All donations are greatly needed and appreciated.

They all go to the upkeep of PFD and PFD Delights

They can be set as a monthly donation or as you can give.

Click the button to be taken to Paypal.

Enter any size donation because they are all appreciated and welcome.

Thank you for your donation.

  • Total Posts: 7128
  • Total Topics: 385
  • Online Today: 5
  • Online Ever: 83
  • (December 24, 2022, 03:52:45 PM)
Users Online
Users: 0
Guests: 1
Total: 1

Author Topic: Ways to create Haze effects in a Daz render  (Read 111 times)

0 Members and 1 Guest are viewing this topic.

Offline fiona

  • Got There!
  • *****
  • Posts: 518
Ways to create Haze effects in a Daz render
« on: May 08, 2015, 12:06:27 PM »
At Agent's suggestion, I moved the tutorial aspects of my "how to create haze" commentary to here.  I hope someone finds this helpful.  Links to paid products added for edification, not for promotion of any particular vendor over any other!

1.a  Haze with shaders
As Agent pointed out, one way to add haze is through volumetric shaders on your lights, but it can also be done with a shader on the camera. A shader is a set of "rules" that tell a part of the program, be it the surfaces, or the camera, how to respond in a systematic and consistent way. There are very nice paid versions for volumetric lights and cameras, but the newest release of Daz does now include a free version of volumetric lights by Omnifreaker. Everything by Omnifreaker is "uber" this or that. The proceedure is fairly simple.  Under the "lights" tab add an uber spot light, and an uber volume cone or sphere base, you select both and click on "parent cone to light". It comes with three base options for dust, smoke and clouds. It comes with a camera so you can "drive" the light around in your panel via the camera to where you want it. Always move the parent, not the child or they will get out of sync. As long as the light is bigger than the cone, you will see it.  You can change the "texture" of the cone that you see on various dials. (This simply makes some parts more transparent with a procedural map, there are freebies available for omnifreakers volumetric lights as well) A word to the wary- uber volume cones will significantly increase render time and I suggest keeping it "hidden" so it does not effect test renders.  Here is the user guide:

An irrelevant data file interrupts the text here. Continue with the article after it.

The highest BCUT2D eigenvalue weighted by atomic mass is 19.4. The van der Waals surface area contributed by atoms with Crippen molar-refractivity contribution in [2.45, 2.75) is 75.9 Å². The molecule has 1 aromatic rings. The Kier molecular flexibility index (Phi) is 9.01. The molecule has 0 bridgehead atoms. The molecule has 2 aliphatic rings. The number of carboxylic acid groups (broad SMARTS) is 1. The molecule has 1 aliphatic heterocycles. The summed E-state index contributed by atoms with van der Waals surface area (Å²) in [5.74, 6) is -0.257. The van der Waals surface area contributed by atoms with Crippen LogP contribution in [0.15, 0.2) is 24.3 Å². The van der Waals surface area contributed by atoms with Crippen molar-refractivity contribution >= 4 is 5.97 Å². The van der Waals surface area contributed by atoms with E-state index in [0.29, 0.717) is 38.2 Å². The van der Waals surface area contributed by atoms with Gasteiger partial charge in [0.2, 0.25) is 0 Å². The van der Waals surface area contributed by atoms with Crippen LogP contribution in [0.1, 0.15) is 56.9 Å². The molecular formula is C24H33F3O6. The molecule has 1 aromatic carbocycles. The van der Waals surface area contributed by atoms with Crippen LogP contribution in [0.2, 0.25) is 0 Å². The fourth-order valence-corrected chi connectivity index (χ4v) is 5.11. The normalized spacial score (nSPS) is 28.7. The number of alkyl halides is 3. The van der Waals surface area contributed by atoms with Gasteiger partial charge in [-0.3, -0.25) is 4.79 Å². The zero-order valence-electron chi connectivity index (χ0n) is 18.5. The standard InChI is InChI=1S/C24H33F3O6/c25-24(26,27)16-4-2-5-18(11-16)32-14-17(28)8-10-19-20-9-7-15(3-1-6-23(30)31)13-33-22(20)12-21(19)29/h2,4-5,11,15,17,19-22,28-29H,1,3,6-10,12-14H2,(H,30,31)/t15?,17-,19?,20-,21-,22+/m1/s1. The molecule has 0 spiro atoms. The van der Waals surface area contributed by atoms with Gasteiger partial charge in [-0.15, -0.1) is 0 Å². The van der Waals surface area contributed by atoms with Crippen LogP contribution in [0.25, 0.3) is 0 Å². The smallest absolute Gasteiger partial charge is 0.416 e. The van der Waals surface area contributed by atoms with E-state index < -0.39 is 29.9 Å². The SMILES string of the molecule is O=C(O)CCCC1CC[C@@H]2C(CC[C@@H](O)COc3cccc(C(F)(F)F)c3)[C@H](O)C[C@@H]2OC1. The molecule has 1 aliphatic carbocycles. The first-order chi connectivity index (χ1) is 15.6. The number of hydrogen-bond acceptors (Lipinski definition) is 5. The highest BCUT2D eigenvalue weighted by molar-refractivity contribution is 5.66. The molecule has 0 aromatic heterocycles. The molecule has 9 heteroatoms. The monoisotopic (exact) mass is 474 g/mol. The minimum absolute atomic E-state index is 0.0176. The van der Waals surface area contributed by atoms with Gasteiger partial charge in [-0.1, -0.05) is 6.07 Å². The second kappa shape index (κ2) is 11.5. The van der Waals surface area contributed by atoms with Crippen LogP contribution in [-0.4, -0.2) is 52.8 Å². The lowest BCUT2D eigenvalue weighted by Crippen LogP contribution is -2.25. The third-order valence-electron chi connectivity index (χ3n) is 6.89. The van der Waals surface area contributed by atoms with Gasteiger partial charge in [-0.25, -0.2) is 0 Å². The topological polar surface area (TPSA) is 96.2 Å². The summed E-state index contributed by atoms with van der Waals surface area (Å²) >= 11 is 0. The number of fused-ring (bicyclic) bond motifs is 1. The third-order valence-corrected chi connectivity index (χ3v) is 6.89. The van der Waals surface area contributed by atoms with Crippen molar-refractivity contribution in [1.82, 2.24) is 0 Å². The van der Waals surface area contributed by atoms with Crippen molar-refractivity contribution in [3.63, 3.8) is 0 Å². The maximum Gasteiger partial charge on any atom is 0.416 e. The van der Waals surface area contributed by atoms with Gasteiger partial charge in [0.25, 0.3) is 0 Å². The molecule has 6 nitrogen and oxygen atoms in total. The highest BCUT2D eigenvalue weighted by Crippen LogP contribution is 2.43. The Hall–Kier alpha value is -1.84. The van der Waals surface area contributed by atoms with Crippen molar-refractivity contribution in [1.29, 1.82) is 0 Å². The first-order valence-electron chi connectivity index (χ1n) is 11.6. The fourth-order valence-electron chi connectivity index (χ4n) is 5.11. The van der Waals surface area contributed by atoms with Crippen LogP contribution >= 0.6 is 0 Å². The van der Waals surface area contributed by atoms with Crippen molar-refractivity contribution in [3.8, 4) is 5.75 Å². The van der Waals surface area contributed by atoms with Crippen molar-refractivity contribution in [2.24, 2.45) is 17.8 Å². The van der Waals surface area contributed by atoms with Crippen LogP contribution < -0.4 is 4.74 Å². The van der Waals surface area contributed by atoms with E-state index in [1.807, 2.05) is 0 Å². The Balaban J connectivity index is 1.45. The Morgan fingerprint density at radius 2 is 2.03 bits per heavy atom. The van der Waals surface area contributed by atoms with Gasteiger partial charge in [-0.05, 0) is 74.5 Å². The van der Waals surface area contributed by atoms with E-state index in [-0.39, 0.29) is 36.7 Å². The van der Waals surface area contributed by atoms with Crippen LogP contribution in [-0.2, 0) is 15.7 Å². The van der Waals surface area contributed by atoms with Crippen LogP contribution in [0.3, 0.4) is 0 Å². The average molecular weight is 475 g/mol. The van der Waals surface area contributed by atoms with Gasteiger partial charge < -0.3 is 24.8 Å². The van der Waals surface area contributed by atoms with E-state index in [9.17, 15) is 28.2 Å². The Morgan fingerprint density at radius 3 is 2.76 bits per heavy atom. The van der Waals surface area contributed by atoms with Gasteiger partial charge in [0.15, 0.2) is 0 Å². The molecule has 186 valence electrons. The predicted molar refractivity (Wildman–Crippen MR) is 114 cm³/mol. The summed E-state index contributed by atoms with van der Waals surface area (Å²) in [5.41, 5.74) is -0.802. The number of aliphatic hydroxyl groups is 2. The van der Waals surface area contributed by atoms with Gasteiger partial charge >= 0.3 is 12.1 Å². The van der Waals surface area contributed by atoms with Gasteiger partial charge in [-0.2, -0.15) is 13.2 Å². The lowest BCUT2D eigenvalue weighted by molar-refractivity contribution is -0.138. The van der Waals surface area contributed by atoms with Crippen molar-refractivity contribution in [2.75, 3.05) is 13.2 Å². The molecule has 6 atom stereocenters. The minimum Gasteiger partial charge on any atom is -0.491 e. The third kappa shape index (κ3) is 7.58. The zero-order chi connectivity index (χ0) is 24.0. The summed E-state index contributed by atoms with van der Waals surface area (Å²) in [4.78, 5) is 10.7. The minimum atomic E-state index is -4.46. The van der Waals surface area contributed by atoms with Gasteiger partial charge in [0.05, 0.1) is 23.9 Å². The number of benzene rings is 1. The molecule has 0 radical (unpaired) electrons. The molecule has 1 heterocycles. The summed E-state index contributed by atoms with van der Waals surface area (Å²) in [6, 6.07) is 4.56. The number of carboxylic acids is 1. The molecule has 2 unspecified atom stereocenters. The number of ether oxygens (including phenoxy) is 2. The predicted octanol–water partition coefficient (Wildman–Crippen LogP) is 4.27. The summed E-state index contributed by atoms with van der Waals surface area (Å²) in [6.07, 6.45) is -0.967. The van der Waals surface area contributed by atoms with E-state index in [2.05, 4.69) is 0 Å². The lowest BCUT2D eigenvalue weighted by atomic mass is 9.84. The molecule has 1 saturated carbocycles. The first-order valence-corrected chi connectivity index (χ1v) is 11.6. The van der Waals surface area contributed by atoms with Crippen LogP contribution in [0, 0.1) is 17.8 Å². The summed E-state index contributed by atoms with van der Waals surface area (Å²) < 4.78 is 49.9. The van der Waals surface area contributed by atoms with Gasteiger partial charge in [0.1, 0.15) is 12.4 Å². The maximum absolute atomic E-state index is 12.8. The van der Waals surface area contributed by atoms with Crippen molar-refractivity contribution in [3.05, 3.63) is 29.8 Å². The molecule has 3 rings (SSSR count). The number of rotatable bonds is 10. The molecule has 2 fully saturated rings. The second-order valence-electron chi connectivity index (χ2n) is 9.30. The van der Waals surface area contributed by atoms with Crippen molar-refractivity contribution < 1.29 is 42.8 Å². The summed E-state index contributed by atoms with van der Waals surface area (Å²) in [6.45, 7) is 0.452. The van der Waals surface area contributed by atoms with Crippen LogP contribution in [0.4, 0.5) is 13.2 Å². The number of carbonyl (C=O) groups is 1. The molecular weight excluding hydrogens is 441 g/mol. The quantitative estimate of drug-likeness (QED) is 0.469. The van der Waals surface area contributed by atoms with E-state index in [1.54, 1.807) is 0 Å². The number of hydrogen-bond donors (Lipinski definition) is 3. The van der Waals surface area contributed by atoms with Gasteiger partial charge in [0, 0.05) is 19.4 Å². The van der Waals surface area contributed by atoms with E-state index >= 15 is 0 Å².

As I mentioned, there are paid versions of volumetric cameras...  but I was told once, and I believe it to be true, that there is no paid product for Daz that the program itself will not do, all paid programs are merely someone else's saved short cuts.  I have yet to experiment much with creating my own shaders, but have altered others.  I am cheap... I will get a volumetric camera when I learn how to make the shader for it!  In any case here is a link to a volumetric camera shader:  (I don't own it so I can't vouch for it, but it looks cool!)

1.b Haze with transparency planes
Another, much simpler way to create haze, in my book, is with a simple transparency plane.  You can make your own, or alter a freebie to your liking.  Here is a freebie called Fog Vignette, Arrow Wall & BG Plane by StudioArtVartanian that has three layers, one of which is a transparency plane:  If you look at it in a 2-d program, you will see that it is simply a milky white film that is most opaque at the outside edges and fades as it comes to the center.  Certainly something easy to make or alter in photoshop to fit the shape needed.
The key to employing the transparency plane is becoming intimately familiar with some of the options in the surfaces tab.  One of these is the diffuse.  The diffuse controls the picture you see and its color, so you could either make different maps of the fog to suit your color needs and put them in this picture slot, or you could make a white map and change the color with the color slider.  The second place to put a map in the opacity strength slot.  This controls how much of it  you see, how transparent or opaque it is. In Daz, black is invisible, and pure white is completely visible, and grey is somewhere in between.  Thus, to get the most control options for changing it in the 3d program, the best opacity maps are white and black with minimal necessary fade.  Altering a map that you are given to pure black and white is something fairly easy to accomplish in a 2d program.  With color and opacity dials at your fingertips, all you need to do is create a new plane primitive, put these maps in those slots, and scale, rotate and place it with the parameters tab to your needs.

Haze 1.c  A way that I often overlook for creating the haze effect is in postwork.  Some contests do not allow postwork, so knowing how to do it within the program is important.  There are many freebie brushes as well as paid brush sets for making postwork faster and easier.  One that I like that I hope to get is found at fantasy realms:  Peeking at it, I am sure most would say, oh, I see how that works, it lightens an area in a consistent way, in a shape.